SUMMARY OF THE INVENTION

The present invention is a roof framing system which allows easy assembly of a roof frame. The roof framing system comprises an apex bracket and two bracket assemblies, each bracket assembly comprising a rafter bracket and a sill plate bracket.

The apex bracket comprises first means for grasping the upper end of a first rafter, second means for grasping the upper end of a second rafter, and means for setting the pitch between said first and second rafters. The apex bracket is illustrated by a bracket having two U-shaped sections joined by a bendable intermediate section. The U-shaped sections grasp the upper ends of a pair of rafters, while the bendable section accomodates the desired pitch of the roof. Each U-shaped section has nail holes to facilitate grasping the top end of a rafter.

The rafter bracket comprises means for grasping the lower end of a rafter and two arms separated by a distance sufficient to allow a rafter to be disposed therebetween, the arms adjustably extending from the lower end grasping means. The rafter bracket is illustrated by a bracket having a U-shaped section and two arms separated by a distance sufficient to allow a rafter to be disposed therebetween. The ends of the arms may be bent upon themselves to form lips. The U-shaped section may have nail holes for grasping the lower end of a rafter.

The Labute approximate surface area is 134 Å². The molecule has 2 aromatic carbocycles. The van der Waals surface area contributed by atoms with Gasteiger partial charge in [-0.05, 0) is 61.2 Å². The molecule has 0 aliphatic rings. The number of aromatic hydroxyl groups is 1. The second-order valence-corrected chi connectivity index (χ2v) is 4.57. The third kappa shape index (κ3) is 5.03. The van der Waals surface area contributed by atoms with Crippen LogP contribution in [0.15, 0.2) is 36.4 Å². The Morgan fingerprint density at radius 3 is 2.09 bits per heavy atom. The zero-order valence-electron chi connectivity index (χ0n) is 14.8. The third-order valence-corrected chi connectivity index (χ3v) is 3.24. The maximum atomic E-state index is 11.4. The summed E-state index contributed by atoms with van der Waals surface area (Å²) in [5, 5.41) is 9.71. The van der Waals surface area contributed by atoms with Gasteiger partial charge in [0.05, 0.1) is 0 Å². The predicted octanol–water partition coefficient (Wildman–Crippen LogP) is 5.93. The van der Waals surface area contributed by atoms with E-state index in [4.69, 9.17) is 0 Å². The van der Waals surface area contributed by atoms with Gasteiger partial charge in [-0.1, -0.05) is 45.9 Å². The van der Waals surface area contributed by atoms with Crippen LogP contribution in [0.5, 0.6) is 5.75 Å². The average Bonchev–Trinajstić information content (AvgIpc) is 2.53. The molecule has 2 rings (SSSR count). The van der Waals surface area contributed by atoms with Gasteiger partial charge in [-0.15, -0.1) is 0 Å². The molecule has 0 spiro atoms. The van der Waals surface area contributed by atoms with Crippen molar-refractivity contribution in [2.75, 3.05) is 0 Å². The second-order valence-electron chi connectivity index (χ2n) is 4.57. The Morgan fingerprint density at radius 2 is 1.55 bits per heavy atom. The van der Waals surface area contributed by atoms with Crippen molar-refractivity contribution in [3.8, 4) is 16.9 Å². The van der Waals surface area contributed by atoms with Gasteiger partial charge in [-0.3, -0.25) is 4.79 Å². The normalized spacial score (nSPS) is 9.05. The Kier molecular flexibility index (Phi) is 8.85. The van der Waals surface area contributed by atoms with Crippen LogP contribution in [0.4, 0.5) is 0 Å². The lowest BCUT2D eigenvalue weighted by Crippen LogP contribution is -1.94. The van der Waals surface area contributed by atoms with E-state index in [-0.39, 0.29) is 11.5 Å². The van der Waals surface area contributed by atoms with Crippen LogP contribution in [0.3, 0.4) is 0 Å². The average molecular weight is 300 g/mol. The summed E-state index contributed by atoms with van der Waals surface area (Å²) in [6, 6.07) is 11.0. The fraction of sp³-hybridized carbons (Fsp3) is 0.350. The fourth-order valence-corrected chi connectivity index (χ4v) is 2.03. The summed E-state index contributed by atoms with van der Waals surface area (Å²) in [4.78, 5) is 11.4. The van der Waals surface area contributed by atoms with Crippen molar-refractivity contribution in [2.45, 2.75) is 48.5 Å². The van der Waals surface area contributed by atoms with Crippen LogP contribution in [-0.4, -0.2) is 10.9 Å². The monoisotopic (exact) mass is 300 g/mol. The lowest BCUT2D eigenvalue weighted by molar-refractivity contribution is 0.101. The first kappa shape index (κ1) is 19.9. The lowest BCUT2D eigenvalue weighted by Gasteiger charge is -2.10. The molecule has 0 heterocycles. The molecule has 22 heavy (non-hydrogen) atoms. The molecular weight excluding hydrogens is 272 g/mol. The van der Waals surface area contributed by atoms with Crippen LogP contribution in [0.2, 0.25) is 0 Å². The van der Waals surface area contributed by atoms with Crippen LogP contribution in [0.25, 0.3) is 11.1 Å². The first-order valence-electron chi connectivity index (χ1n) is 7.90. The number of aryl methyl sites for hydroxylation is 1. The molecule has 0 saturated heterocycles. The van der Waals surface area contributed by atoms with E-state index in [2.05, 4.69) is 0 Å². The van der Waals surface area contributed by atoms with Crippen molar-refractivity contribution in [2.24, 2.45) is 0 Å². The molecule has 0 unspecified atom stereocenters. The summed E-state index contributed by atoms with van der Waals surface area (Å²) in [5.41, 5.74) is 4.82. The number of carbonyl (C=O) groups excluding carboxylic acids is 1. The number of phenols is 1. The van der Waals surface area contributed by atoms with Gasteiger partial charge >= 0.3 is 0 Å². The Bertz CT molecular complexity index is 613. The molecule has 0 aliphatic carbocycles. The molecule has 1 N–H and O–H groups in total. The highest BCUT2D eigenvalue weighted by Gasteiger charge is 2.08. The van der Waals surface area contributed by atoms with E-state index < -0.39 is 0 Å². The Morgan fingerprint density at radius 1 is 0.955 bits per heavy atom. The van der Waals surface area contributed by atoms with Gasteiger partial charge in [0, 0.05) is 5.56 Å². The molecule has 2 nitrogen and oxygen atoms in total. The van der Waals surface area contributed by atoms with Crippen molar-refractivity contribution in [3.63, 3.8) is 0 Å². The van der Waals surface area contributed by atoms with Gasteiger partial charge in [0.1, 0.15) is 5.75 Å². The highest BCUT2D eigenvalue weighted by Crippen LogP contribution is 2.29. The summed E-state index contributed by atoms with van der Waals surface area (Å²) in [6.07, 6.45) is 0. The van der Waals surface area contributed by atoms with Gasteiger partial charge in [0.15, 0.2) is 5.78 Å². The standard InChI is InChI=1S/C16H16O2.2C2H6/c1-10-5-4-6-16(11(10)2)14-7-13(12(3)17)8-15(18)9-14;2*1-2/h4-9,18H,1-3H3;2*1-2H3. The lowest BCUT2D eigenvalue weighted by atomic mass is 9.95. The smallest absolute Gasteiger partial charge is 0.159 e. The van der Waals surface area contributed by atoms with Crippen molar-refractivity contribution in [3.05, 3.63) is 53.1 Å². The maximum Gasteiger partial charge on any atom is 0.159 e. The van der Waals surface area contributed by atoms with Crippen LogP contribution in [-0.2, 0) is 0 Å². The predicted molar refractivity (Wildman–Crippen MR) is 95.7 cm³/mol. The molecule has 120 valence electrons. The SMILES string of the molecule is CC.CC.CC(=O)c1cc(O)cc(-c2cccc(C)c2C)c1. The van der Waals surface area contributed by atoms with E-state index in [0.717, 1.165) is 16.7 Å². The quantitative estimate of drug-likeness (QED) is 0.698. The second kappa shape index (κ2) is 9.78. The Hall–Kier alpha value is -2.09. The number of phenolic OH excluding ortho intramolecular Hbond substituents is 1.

The sill plate bracket comprises means for grasping a top sill plate, two arms separated by a distance sufficient to allow a rafter to be disposed therebetween, the arms adjustably extending from the grasping means, and means connected to each of the arms for receiving and supporting the two arms of the rafter bracket. The sill plate bracket may be illustrated by a bracket having a right-angled section for mounting upon a top sill plate at its upper outer edge and two arms separated by a distance sufficient to allow a rafter to be disposed therebetween. The ends of the arms may have a bend complementary in shape to the rafter bracket's lips in order to receive such lips and thereby provide support of the rafter bracket. The right-angled section also may have nail holes to facilitate grasping the top sill plate. The apex bracket, rafter brackets, and sill plate brackets each may have a sight-hole.